NASA’s Gateway Lunar Outpost to Improve Radiation Detection for Artemis Astronauts

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NASA’s Gateway Lunar Outpost

NASA’s Gateway Lunar Outpost. Credit: NASA

NASA’s Gateway lunar outpost will address one of the biggest concerns for space travel beyond Earth’s orbit by measuring radiation levels within the spacecraft with a sophisticated collection of radiation detectors.

The radiation-detecting suite of research instruments is planned to launch inside the first module of the multipurpose international outpost, which will be in a highly elliptical seven-day orbit around the Moon. The Gateway will provide vital support for a sustainable, long-term human return to the lunar surface under the Artemis program and serve as a staging point for deep-space exploration, in addition to hosting science and technology demonstrations.

Space radiation is one of the primary concerns for crew health, safety, and mission success during deep space exploration missions, as it poses a considerable health risk to astronauts in space. Scientists hope to develop additional ways of predicting changes in space weather and combatting these potentially detrimental effects to ensure astronauts remain healthy and productive over the long haul with the benefit of more precise measurements about the radiation environment in deep space.

“Flying this science payload on Gateway is a significant step toward enabling researchers and engineers to understand how well spacecraft can protect astronauts when they are living in deep space,” said Dina Contella, manager for Gateway Mission Integration and Utilization.

Magnetosphere Surrounding Earth

Image depicting the magnetosphere, a giant magnetic bubble surrounding Earth. Credit: NASA

Once astronauts venture beyond Earth’s protective atmosphere and magnetic fields, they are exposed to high-energy charged particles that can cause adverse health effects, including increased risk of cancers, changes in motor functions and behavior, and degenerative tissue effects. While most astronauts aboard the International Space Station are in space for six months at a time in low-Earth orbit, they are still under the Earth’s protective field reducing their radiation exposure. Radiation impacts on the human body are much greater on a long mission to the Moon or Mars through deep space.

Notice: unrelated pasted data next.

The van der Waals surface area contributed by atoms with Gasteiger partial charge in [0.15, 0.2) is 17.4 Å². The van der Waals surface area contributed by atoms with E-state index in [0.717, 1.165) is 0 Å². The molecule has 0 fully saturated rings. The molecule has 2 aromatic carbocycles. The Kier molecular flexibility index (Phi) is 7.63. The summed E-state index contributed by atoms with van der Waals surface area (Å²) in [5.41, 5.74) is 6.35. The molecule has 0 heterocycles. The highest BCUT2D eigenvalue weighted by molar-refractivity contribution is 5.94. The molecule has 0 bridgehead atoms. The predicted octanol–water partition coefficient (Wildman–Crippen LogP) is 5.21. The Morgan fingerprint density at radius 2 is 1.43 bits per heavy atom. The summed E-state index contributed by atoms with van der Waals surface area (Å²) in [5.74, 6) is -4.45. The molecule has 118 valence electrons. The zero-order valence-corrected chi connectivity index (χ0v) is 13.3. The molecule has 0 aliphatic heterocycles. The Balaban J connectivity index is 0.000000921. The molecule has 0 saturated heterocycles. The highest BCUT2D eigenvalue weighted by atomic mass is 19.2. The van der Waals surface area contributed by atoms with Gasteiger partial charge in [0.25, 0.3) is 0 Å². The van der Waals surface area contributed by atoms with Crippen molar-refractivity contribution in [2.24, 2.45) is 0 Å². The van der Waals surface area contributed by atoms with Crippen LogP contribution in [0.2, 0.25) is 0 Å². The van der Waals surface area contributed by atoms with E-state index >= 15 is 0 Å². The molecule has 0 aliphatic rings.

Radiation measurements and data provided by the Internal Dosimeter Array, or IDA, will allow for the study of radiation shielding effects and improve radiation physics models for cancer, cardiovascular, and central nervous system effects, helping assess crew risk on exploration missions.

The IDA is being built by ESA (European Space Agency), with additional science instruments from the Japanese Exploration Space Agency (JAXA), as a collaborative scientific resource for researchers from NASA and the Gateway international partners: ESA, JAXA, and the Canadian Space Agency (CSA).

“It is an incredible opportunity to work with our Gateway international partners to obtain this type of radiation data in the deep space environment,” said Lisa Carnell, NASA scientist in the Biological and Physical Sciences Division and IDA International Partner Project Science Coordinator.

The IDA will be vital in evaluating how well the Gateway module structure shields the interior habitable volume from radiation because it is located inside NASA’s Habitation and Logistics Outpost (HALO) module, which will be the initial crew cabin for astronauts visiting the Gateway. The array will enable direct comparison of the internal and external radiation environments, because similar instrumentation will be part of the European Radiation Sensors Array, or ERSA, which will be mounted to Gateway’s exterior.

“Understanding the effects of the radiation environment is not only critical for awareness of the environment where astronauts will live in the vicinity of the Moon, but it will also provide important data that can be used as NASA prepares for even greater endeavors, like sending the first humans to Mars,” Contella said. 





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